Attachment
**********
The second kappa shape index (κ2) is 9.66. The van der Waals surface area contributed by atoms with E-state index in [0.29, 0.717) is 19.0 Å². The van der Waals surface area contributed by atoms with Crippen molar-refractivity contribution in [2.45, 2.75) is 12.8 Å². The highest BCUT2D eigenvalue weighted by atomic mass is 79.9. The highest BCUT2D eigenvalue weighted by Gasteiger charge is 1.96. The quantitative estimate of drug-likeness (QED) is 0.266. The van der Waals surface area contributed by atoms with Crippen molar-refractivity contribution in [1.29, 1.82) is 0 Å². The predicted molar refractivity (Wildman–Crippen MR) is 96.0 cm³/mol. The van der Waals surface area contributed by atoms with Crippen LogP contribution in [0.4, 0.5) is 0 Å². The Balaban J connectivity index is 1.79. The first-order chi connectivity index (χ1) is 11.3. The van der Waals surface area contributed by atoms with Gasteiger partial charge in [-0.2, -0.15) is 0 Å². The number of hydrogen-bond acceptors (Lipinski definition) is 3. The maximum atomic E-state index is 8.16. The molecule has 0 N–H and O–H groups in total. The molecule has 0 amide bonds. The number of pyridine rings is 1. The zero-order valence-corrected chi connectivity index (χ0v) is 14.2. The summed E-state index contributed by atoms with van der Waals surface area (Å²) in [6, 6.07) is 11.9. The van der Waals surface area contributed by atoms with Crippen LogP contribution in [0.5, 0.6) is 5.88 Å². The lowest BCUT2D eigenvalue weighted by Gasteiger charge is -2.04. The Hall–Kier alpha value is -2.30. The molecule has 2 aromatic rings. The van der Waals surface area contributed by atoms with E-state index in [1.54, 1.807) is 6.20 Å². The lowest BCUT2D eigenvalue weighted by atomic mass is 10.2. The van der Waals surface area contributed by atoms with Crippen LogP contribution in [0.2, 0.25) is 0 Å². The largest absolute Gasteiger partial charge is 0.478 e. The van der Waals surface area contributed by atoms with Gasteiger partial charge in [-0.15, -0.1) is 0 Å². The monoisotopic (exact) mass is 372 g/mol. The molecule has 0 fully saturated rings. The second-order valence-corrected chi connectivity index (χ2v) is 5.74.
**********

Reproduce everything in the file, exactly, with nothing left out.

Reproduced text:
The second kappa shape index (κ2) is 9.66. The van der Waals surface area contributed by atoms with E-state index in [0.29, 0.717) is 19.0 Å². The van der Waals surface area contributed by atoms with Crippen molar-refractivity contribution in [2.45, 2.75) is 12.8 Å². The highest BCUT2D eigenvalue weighted by atomic mass is 79.9. The highest BCUT2D eigenvalue weighted by Gasteiger charge is 1.96. The quantitative estimate of drug-likeness (QED) is 0.266. The van der Waals surface area contributed by atoms with Crippen molar-refractivity contribution in [1.29, 1.82) is 0 Å². The predicted molar refractivity (Wildman–Crippen MR) is 96.0 cm³/mol. The van der Waals surface area contributed by atoms with Crippen LogP contribution in [0.4, 0.5) is 0 Å². The Balaban J connectivity index is 1.79. The first-order chi connectivity index (χ1) is 11.3. The van der Waals surface area contributed by atoms with Gasteiger partial charge in [-0.2, -0.15) is 0 Å². The number of hydrogen-bond acceptors (Lipinski definition) is 3. The maximum atomic E-state index is 8.16. The molecule has 0 N–H and O–H groups in total. The molecule has 0 amide bonds. The number of pyridine rings is 1. The zero-order valence-corrected chi connectivity index (χ0v) is 14.2. The summed E-state index contributed by atoms with van der Waals surface area (Å²) in [6, 6.07) is 11.9. The van der Waals surface area contributed by atoms with Crippen LogP contribution in [0.5, 0.6) is 5.88 Å². The lowest BCUT2D eigenvalue weighted by Gasteiger charge is -2.04. The Hall–Kier alpha value is -2.30. The molecule has 2 aromatic rings. The van der Waals surface area contributed by atoms with E-state index in [1.54, 1.807) is 6.20 Å². The lowest BCUT2D eigenvalue weighted by atomic mass is 10.2. The van der Waals surface area contributed by atoms with Crippen LogP contribution in [0.2, 0.25) is 0 Å². The largest absolute Gasteiger partial charge is 0.478 e. The van der Waals surface area contributed by atoms with Gasteiger partial charge in [-0.15, -0.1) is 0 Å². The monoisotopic (exact) mass is 372 g/mol. The molecule has 0 fully saturated rings. The second-order valence-corrected chi connectivity index (χ2v) is 5.74.